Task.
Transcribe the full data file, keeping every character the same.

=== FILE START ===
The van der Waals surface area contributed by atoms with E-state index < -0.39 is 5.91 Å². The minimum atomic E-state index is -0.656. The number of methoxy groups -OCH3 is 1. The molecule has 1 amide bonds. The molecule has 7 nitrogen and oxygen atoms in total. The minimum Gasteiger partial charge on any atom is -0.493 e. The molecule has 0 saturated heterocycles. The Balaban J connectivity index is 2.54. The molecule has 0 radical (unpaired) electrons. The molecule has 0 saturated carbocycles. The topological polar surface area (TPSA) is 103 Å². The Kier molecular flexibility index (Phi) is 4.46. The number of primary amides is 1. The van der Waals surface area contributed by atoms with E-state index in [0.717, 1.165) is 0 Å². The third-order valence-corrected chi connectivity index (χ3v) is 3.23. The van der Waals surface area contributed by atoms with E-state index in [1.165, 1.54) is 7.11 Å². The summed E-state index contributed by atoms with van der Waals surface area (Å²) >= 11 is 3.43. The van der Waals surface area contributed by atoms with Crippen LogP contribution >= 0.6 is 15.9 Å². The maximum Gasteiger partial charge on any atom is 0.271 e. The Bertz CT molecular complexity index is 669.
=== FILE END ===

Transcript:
The van der Waals surface area contributed by atoms with E-state index < -0.39 is 5.91 Å². The minimum atomic E-state index is -0.656. The number of methoxy groups -OCH3 is 1. The molecule has 1 amide bonds. The molecule has 7 nitrogen and oxygen atoms in total. The minimum Gasteiger partial charge on any atom is -0.493 e. The molecule has 0 saturated heterocycles. The Balaban J connectivity index is 2.54. The molecule has 0 radical (unpaired) electrons. The molecule has 0 saturated carbocycles. The topological polar surface area (TPSA) is 103 Å². The Kier molecular flexibility index (Phi) is 4.46. The number of primary amides is 1. The van der Waals surface area contributed by atoms with E-state index in [0.717, 1.165) is 0 Å². The third-order valence-corrected chi connectivity index (χ3v) is 3.23. The van der Waals surface area contributed by atoms with E-state index in [1.165, 1.54) is 7.11 Å². The summed E-state index contributed by atoms with van der Waals surface area (Å²) >= 11 is 3.43. The van der Waals surface area contributed by atoms with Crippen LogP contribution >= 0.6 is 15.9 Å². The maximum Gasteiger partial charge on any atom is 0.271 e. The Bertz CT molecular complexity index is 669.